If a patient has a need for a specific specialist in the medical field such as a cardiac specialist, brain surgeon, or natal specialist, Angel MedFlight can be requested for medical transfer to the specific location and specialist anywhere in the world.

Personal Requisition

If insurance does not cover air ambulance travel, patients have requested our services for personal medical transport as well as to simply travel in comfort.

Innovative ICU in the Sky

By: Angel MedFlight Contributor
Scottsdale, AZ

Angel MedFlight's Innovative ICU Air Ambulance

When you hear the word "ambulance," comfort and style probably are not the first adjectives that come to mind. However, following a medical transport with Angel MedFlight Worldwide Air Ambulance, patients know that even though emergencies happen - it certainly doesn't mean you need to sacrifice first class transportation or VIP service.

Angel MedFlight features the LifePort Patient Loading Utility System (PLUS). The detached top portion of the stretcher is ideal for ground to aircraft transfers. This will ensure patients are comforted at all times of the transfer with plush, customized cushions and are securely fastened in the 5-point harness. Understanding a patient's journey in the aircraft might mean hours of flight time; comfort and safety are the flight crew's top priority.

Once aboard Angel MedFlight's medically-configured Learjet, the Lifeport stretcher is attached to the mounting base. The Lifeport base features a 1000-watt electrical inverter and a vacuum pump - this is certainly more than just a stretcher. Accompanied by a variety of top-of-the-line medical equipment, and expert medical staff, the Lifeport PLUS is a critical component of a transporting a patient in both comfort and safety.

Angel MedFlight is committed to patients on an individual level. The initial application of the Lifeport PLUS unit was useful, but our crew noticed a need for more. More patient comfort, more patient security, and simplifying the ambulance transfer process. In the case of a 14 year old patient, our team would soon create our most capable system to date.

With this young man in a full body cast from his chest to feet, Angel MedFlight knew that modifications were necessary to complete this tranfer. No other air ambulance, at that time, had the ability to properly transport a patient with a full body cast - let alone properly restrain the patient. Angel MedFlight staff began preparing to customize the stretcher and loading capabilities of the Lifeport PLUS unit. Not only did it need to be safe, but comfort was a factor in the 2,554 mile trip.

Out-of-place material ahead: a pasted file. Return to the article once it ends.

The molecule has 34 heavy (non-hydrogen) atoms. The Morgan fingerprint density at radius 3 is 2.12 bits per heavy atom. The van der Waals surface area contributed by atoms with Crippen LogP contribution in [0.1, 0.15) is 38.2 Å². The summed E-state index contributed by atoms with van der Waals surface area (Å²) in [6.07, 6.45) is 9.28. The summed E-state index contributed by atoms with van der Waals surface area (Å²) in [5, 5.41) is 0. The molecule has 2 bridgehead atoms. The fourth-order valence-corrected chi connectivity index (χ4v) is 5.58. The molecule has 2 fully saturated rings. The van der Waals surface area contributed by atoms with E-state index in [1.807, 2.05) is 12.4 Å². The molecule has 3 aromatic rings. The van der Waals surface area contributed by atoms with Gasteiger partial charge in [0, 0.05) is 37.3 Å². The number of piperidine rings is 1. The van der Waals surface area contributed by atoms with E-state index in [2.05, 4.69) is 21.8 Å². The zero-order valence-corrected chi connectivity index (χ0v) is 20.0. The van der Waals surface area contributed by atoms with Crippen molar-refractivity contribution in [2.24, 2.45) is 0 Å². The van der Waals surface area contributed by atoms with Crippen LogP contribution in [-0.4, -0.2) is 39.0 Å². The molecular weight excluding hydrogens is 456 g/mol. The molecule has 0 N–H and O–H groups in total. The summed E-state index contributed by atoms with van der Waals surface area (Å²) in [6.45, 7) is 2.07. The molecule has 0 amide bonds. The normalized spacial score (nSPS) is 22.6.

After the configurations were determined, the crew began the customization. Cutting, molding, and tailoring by hand, Angel MedFlight fabricators designed the ideal stretcher for both patients and flight crew members. They expanded the width from 16 inches to 29 inches for patient comfort and added a 5-point harness for safety. The flight was successful. He made it home from New Jersey to California.

Soon after the configuration, new air ambulance patients in need of the customized stretcher would have the chance to experience the craftsmanship. In future cases, the Lifeport PLUS stretcher on Angel MedFlight aircraft can be customized for most any patients need.

Air Ambulance Perspectives with Jennifer Vogel

By: Angel MedFlight Contributor
Scottsdale, AZ

Angel MedFlight Director of Public Relations, Jennifer Vogel

In this edition of Air Ambulance Perspectives, we feature Jennifer Vogel. Jennifer is the Director of Public Relations at Angel MedFlight Worldwide Air Ambulance. With more than 12 years of experience, Jennifer is excited to bring her TV and entrepreneurial background to the team.

AMF Contributor: What has been your most memorable experience at Angel MedFlight?

Jennifer Vogel: Everyday something new and exciting awaits me, but the most memorable day was definitely the day we got our team together and paraded our Learjet 35 down one of the busiest streets in Scottsdale - Frank Lloyd Wright Boulevard. It was one in the morning, freezing cold and we had to walk two miles making sure the plane and staff were safe. Once the Learjet 35 arrived at Barrett-Jackson we were ready to have some fun! Check out the video on our YouTube page.